The correction was made by Mr. Pope.—" At that time, (says Plutarch,) the feast Lupercalia was celebrated, the which in olde time men say was the feast of Shepheards or heardsmen, and is much like unto the feast of Lyceians in Arcadia. But howsoever it is, that day there are diverse noble men's sonnes, young men, (and some of them magistrates themselves that govern them,) which run naked through the city, striking in sport them they meet in their way with leather thongs.-And many noble women and gentlewomen also go of purpose to stand in their way, and doe put forth their handes to be stricken, persuading themselves that being with childe, they shall have good deliverie ; and also, being barren, that it will make them conceive with child. Cæsar sat to behold that sport vpon the pulpit for orations, in a chayre of gold, apparelled in triumphant manner. Antonius, who was consul at that time, was one of them that ronne this holy course."
North's translation. We learn from Cicero that Cæsar constituted a new kind of these Luperci, whom he called after his own name, Juliani ; and Mark Antony was the first who was so entitled. MALONE.
To touch Calphurnia : for our elders say,
I shall remember:
[Musick. Sooth. Cæsar. CÆs. Ha ! Who calls ? Casca. Bid every noise be still :-Peace yet again.
Sooth. Beware the ides of March.
What man is that? Bru. A soothsayer, bids you beware the ides of
March. Cæs. Set him before me, let me see his face. Cas. Fellow, come from the throng: Look upon
Cæsar. Cæs. What say'st thou to me now?. Speak once
again. Sooth. Beware the ides of March. Cæs. He is a dreamer ; let us leave him ;—pass.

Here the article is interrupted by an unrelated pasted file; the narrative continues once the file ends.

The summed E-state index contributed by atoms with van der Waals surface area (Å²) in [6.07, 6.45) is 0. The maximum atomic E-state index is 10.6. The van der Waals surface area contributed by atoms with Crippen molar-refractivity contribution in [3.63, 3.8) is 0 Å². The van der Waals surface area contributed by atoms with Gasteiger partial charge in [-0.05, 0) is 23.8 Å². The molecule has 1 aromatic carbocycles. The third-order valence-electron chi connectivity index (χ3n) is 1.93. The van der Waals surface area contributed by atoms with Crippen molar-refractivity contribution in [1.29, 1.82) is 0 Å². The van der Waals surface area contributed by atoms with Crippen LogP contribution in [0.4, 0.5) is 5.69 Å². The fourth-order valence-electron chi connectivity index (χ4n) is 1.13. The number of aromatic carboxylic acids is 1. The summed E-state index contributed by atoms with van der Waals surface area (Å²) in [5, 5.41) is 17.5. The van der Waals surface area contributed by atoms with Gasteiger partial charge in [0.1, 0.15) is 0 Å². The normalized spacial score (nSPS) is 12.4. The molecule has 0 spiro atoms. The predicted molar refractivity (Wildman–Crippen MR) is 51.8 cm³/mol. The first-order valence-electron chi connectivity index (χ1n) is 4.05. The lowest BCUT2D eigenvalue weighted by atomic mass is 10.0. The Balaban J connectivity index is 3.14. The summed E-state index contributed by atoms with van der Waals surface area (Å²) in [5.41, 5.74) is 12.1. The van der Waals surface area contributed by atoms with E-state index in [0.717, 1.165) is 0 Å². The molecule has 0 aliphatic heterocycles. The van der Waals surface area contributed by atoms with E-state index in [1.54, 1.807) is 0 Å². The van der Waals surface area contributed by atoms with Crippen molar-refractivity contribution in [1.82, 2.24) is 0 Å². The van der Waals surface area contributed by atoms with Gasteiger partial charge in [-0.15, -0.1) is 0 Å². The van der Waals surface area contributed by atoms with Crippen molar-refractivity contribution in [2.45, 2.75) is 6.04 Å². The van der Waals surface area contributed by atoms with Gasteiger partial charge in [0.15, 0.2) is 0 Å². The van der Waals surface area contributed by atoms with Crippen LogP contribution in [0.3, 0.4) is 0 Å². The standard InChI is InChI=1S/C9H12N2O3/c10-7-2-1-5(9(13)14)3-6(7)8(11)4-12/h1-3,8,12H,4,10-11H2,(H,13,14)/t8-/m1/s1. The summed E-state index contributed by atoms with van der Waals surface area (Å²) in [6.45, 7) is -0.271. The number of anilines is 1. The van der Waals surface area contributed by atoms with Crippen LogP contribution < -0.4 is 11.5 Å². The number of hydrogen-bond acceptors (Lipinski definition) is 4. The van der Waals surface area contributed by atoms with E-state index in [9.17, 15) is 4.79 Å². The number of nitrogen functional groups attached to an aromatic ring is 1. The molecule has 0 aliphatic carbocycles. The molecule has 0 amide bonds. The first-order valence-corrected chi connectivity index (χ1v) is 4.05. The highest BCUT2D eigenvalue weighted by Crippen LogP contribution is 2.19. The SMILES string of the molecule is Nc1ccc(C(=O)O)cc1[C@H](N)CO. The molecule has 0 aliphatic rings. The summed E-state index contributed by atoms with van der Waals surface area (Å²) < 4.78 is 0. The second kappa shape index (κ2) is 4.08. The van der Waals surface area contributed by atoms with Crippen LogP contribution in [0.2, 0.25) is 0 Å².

[Sennet Exeunt all but BRU. and CAS.
3 [Sennet.] I have been informed that sennet is derived from senneste, an antiquated French tune formerly used in the army; but the Dictionaries which I have consulted exhibit no such word. In Decker's Satiromastix, 1602 :
“ Trumpets sound a flourish, and then a sennet.” In The Dumit Show, preceding the first part of Jeronimo, 1605, is
“ Sound a signate and pass ouer the stage.” In Beaumont and Fletcher's Knight of Malta, a synnet is called a flourish of trumpets, but I know not on what authority. See a note on King Henry VIII. Act II. Sc. IV. Sennet may be a corruption from sonata, Ital. STEEVENS.
Cas. Will you go see the order of the course ?
Bru. I am not gamesome : I do lack some part
l’u leave you.
Cas. Brutus, I do observe you now of late 4 :
Brutus, I do observe you now of late :] Will the reader sustain any loss by the omission of the words—you now, without which the measure would become regular ?
" I'll leave you.
Brutus, I do observe of late, “ I have not,” &c. STEEVENS.
STRANGE a hand —] Strange, is alien, un familiar, such as might become a stranger. Johnson.
- passions of some DIFFERENCE,] With a fuctuation of discordant opinions and desires. Johnson. So, in Coriolanus, Act V. Sc. III.:
thou hast set thy mercy and thy honour “ At difference in thee." Steevens. A following line may prove the best comment on this :
“ Than that poor Brutus, with himself at war-” MALONE.